in Jesus Christ to pass it on to others.


Ø      How willingly men will listen if we give them the simplest and best

guarantee of our sincerity — consistency of conduct and excellency of

spirit; we shall see how right and how urgent it is upon us that we should

all “hold forth the Word of life” (Philippians 2:15-16), make known





The text suggests three ways of doing this.


Ø      Pledge ourselves to abide in its light. Josiah covenanted for himself to

“keep His commandments… with all his heart… to perform the words…

written in this book.” That was his first, plain duty. And that is ours also;

to undertake, solemnly and openly before God and His people, to walk in

righteousness and in holy service; to” “take the vows of the Lord” upon us.

By so doing we give the strongest possible and the greatest practical

encouragement to all others to come and “do likewise.”


Ø      Induce others to enter into the same solemn undertaking. As the king

with his countrymen (v. 32), so we with our kindred and friends, with

our fellow-worshippers and neighbors, should do all in our power to

pledge them to the service of God. “Join us,” we should say, “in taking a

solemn and sacred pledge to live consciously in the presence and

continuously in the service of the Divine Saviour.” In every considerable

company of worshippers there are those who are unpledged, but who, for

their own sake and for that of others related to them, ought to be the

avowed disciples of Christ. It is our sacred duty, it is our high privilege, it

will prove a service rich in the best reward, to speak the encouraging and

inviting word which will lead them to take this important step.


Ø      Remove temptation from the path of those who might not be able to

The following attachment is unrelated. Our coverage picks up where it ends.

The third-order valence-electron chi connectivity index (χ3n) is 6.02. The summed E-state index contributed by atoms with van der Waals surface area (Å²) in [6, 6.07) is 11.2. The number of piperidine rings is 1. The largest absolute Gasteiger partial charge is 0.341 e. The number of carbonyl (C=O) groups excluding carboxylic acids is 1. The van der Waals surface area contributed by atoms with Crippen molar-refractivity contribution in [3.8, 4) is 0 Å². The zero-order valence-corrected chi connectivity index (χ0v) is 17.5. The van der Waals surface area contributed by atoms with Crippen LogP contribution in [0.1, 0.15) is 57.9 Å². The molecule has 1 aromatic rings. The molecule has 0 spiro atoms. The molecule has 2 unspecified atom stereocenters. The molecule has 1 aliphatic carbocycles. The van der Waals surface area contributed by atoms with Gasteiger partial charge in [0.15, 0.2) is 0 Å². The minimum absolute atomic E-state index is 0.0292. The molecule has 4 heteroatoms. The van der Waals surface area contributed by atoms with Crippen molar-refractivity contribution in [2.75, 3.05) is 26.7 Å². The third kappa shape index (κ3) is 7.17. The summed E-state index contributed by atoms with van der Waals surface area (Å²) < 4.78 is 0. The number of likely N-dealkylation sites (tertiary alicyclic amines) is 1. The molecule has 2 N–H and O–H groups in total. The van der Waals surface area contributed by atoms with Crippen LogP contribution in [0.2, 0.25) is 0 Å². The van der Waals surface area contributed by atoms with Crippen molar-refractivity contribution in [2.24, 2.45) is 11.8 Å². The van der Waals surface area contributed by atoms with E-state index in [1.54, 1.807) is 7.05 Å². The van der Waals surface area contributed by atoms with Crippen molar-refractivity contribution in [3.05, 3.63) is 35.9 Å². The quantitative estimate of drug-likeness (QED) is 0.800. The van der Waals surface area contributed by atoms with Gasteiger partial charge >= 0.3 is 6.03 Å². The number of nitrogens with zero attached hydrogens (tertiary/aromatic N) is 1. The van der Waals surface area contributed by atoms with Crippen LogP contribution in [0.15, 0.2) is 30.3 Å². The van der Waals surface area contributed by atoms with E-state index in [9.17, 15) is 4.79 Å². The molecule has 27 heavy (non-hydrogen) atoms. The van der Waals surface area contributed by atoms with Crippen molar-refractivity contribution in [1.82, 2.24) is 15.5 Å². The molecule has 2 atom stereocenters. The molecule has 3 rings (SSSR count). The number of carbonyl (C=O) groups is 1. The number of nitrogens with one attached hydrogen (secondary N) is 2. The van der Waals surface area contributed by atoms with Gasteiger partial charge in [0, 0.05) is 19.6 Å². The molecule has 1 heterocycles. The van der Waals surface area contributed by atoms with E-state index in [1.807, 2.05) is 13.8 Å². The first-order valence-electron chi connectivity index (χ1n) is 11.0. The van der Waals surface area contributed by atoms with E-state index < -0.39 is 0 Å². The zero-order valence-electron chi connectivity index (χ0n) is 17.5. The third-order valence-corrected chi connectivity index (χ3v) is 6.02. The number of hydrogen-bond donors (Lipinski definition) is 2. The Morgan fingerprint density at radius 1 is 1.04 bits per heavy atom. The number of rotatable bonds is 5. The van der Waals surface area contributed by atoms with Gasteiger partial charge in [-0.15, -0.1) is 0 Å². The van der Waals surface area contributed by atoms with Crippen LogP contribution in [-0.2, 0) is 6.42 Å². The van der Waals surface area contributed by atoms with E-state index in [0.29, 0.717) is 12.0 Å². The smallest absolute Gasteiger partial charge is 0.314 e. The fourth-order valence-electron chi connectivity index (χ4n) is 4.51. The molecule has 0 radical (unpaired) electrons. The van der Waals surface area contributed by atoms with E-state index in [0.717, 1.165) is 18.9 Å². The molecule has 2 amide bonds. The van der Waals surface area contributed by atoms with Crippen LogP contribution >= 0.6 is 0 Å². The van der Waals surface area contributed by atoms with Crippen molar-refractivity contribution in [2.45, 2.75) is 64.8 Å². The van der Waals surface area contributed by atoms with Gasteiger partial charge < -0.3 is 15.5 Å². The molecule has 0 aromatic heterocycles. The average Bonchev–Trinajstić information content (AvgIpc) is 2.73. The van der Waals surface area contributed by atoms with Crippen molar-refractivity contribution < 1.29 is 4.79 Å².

resist it. This is ground on which we must exhibit both understanding and

earnestness, both sagacity and self-sacrifice. There are things which may be

said to be “abominations” (v. 33) because they prove to be irresistible

and ruinous temptations to some sincere disciples. In these cases, it is not

enough to warn against them — we must go further than that; we must do

anything and everything that is needful to get the temptation as much out

of the path of our neighbors as the images which were ground to dust

(v. 4) were removed from the way of the people of Judah. We may add a

fourth measure which may be suggested by the twenty-ninth verse:


Ø      Prevail upon our friends to come into the near presence and under the

power of the truth of God; and this not (as in the text) on one particular

occasion, but frequently and regularly. For much fellowship with Christ

and much hearkening to His voice as He speaks to us in the sanctuary




Judah’s Last National Covenant (vs. 29-33)




Ø      The time.


o        In the eighteenth year of Josiah’s reign, or in Josiah’s twenty-sixth

      year;  not so early as the covenant made by Asa in the fifteenth year of

      his reign (ch. 15:10), or as that made by Jehoiada in the first year of

Joash’s reign (ch. 23:16), or as that projected by Hezekiah also in the

first year of his reign (ch. 29:10). But better late than never.


o        After the purgation of the land and the house. It is necessary as well as

fitting that works of repentance and reformation should be followed up

by resolutions after new obedience, that the casting out of false gods

should be supplemented by the bringing in of the true God, that

“ceasing to do evil” should be accompanied by “learning to do well”

(Isaiah 1:16-17).


o        While Josiah was under the devout impressions produced by the

reading of the book of the Law. Seasons when the heart is affected

by a sense of God’s nearness or a conviction of its own sinfulness

should be improved by drawing closer its relations to God

(II Corinthians 7:11).


Ø      The place.


o        The city of Jerusalem, which had been swept clean from its idolatries

an indispensable preliminary to meeting with God.


o        The temple on Moriah, where Jehovah had set His Name. They who

would have dealings with a God of grace must seek Him:


§         at the times,

§         in the places, and

§         by the ways He Himself has appointed.




Ø      The king. As was most appropriate, Josiah led the way. Though

sovereigns have no right under the gospel to enforce religion on their

subjects, they may nevertheless, by means of personal example, persuade